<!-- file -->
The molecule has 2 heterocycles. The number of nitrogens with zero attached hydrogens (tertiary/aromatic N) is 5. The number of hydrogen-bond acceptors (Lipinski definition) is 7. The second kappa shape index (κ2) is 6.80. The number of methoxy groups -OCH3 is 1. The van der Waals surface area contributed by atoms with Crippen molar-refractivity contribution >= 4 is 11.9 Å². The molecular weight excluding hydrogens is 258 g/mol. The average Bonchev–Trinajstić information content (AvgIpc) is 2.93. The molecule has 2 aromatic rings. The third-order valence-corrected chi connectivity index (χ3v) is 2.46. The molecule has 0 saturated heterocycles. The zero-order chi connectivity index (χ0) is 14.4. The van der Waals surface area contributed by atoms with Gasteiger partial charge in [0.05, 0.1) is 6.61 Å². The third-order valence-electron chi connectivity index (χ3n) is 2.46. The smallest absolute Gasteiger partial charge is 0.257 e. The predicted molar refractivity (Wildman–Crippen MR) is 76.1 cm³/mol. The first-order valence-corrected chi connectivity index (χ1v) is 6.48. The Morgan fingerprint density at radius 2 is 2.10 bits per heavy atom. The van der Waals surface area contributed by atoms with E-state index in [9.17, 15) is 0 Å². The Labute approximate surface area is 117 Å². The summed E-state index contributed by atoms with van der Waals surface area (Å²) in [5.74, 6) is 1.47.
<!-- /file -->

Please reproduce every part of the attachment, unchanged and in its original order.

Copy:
The molecule has 2 heterocycles. The number of nitrogens with zero attached hydrogens (tertiary/aromatic N) is 5. The number of hydrogen-bond acceptors (Lipinski definition) is 7. The second kappa shape index (κ2) is 6.80. The number of methoxy groups -OCH3 is 1. The van der Waals surface area contributed by atoms with Crippen molar-refractivity contribution >= 4 is 11.9 Å². The molecular weight excluding hydrogens is 258 g/mol. The average Bonchev–Trinajstić information content (AvgIpc) is 2.93. The molecule has 2 aromatic rings. The third-order valence-corrected chi connectivity index (χ3v) is 2.46. The molecule has 0 saturated heterocycles. The zero-order chi connectivity index (χ0) is 14.4. The van der Waals surface area contributed by atoms with Gasteiger partial charge in [0.05, 0.1) is 6.61 Å². The third-order valence-electron chi connectivity index (χ3n) is 2.46. The smallest absolute Gasteiger partial charge is 0.257 e. The predicted molar refractivity (Wildman–Crippen MR) is 76.1 cm³/mol. The first-order valence-corrected chi connectivity index (χ1v) is 6.48. The Morgan fingerprint density at radius 2 is 2.10 bits per heavy atom. The van der Waals surface area contributed by atoms with E-state index in [9.17, 15) is 0 Å². The Labute approximate surface area is 117 Å². The summed E-state index contributed by atoms with van der Waals surface area (Å²) in [5.74, 6) is 1.47.